Main Menu

Ways to prepare for a cut

Avoid losing out when power fails

On 28 June, a power-related issue gave officials at Edinburgh Airport no choice but to delay a number of flights. Seven days earlier a power cut occurred in north Lancashire affecting 63,000 properties.

With more than 170,000km of electricity cables now needing to be maintained across the UK, power outrages is something that has to be tolerated from time to time.

However, businesses can lose significant amounts of money when they encounter a power cut  — as gas cylinders stockist, Flogas, highlights.

Ways power outages can happen

There are so many scenarios which can result in a blackout occurring. Harsh weather conditions are one — in January 2015, one million people across North Eastern Scotland were left without power as a storm struck power lines. Similarly, in Florida, following Hurricane Irma’s path of destruction, 4.4 million homeowners were left without electricity.

The UK is also encountering a growing gap in its electricity supply. Jenifer Baxter, head of energy and environment at the Institution of Mechanical Engineers, said: “Under current [government] policy, it is almost impossible for UK electricity demand to be met by 2025,”. Alongside proposals to phase out coal-fired power and a lack of investment in national grid infrastructures, power failures and blackouts are expected to become more common.

At times, a power cut may be due to unusual circumstances. For instance, 1,000 homes in Somerset were left without electricity when a squirrel bit through power cables. It can depend on where you live as to how many times you’ll be left without power — the South of England suffered the most blackouts in the UK in 2015 with 124 incidents.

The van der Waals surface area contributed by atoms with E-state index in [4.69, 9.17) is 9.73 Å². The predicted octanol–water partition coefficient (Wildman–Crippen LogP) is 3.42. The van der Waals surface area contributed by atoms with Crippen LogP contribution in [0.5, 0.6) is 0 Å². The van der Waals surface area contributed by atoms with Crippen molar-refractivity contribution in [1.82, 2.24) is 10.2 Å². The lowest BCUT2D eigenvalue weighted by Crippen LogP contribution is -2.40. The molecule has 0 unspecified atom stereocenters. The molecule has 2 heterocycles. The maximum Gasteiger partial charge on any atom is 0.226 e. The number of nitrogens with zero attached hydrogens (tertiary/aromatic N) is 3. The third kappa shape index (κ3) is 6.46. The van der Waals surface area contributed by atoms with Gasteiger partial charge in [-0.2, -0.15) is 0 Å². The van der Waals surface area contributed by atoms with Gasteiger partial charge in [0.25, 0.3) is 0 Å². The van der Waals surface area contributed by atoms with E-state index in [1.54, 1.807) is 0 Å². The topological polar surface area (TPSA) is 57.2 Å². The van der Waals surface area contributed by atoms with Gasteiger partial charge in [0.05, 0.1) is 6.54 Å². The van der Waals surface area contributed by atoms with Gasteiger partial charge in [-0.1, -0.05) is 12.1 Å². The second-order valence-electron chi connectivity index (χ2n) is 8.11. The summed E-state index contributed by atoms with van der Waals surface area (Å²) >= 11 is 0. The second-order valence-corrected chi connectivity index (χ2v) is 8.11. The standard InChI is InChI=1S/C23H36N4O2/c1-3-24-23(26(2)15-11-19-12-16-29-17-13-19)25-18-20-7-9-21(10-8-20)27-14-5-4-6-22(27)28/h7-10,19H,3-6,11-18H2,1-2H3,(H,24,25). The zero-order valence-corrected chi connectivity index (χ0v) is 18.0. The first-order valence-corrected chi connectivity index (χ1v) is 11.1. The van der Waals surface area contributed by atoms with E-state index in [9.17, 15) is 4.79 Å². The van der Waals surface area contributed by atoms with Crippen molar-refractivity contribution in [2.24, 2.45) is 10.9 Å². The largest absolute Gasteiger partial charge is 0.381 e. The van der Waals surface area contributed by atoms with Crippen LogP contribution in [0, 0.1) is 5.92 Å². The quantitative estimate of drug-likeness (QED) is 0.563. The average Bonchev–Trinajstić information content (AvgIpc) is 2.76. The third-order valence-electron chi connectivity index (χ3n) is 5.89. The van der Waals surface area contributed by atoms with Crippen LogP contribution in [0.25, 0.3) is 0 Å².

During any one time, most power failures throughout the UK will only last for a few hours. However, there are instances of blackouts stretching across days and even weeks. Regardless of their cause or duration, they are inconvenient and can have detrimental effects on businesses.

The money lost by businesses due to power cuts

You are looking at an average time of 50 minutes for how long a power cut will last across the UK. This may not sound a lot, but with a single hour of downtime estimated to cost a small business £800 — it could be very damaging.

Higher losses will likely be felt by larger businesses, but these companies are expected to recover at a more rapid rate, as well. When Google lost its power in 2013, it experienced losses of £100,000 per minute!

Why do these losses occur? Not having access to electricity can mean that employees cannot communicate with customers and are therefore losing out on potential sales. For an ecommerce company, it doesn’t have access to its website to monitor sales and client requests. There is also the risk of losing unsaved material, which can be costly to small businesses.

Tips to prepare for a power cut

There is very little that can be done to control how a power failure happens. However, there are certain steps that small businesses can take to reduce the damage caused from a power cut.

One item that will be worth the investment is a UPS (uninterruptible power supply). This allows a computer to keep running for a short while when the mains electricity has gone off. Often, a warning sign will come up to alert the user that a power cut has occurred — giving them time to save any unfinished work.

Another worthwhile purchase is a standalone generator. This can be used in emergencies for when power runs out, as it does not rely on the working of the grid electricity. If you are considering going off-grid with your power supplies, it is worth considering gas cylinders, too.

It’s not just about purchases that can prepare you for a power cut though, as drawing up a contingency plan is also recommended. This could be a way to inform customers that your power supply is down and you won’t be able to answer queries, which could be on a mobile device.


This article is supplied under the terms of the DB Direct service

Share The News Tweet about this on TwitterShare on FacebookShare on Google+Email this to someoneShare on LinkedIn

Leave a Reply

Your email address will not be published. Required fields are marked as *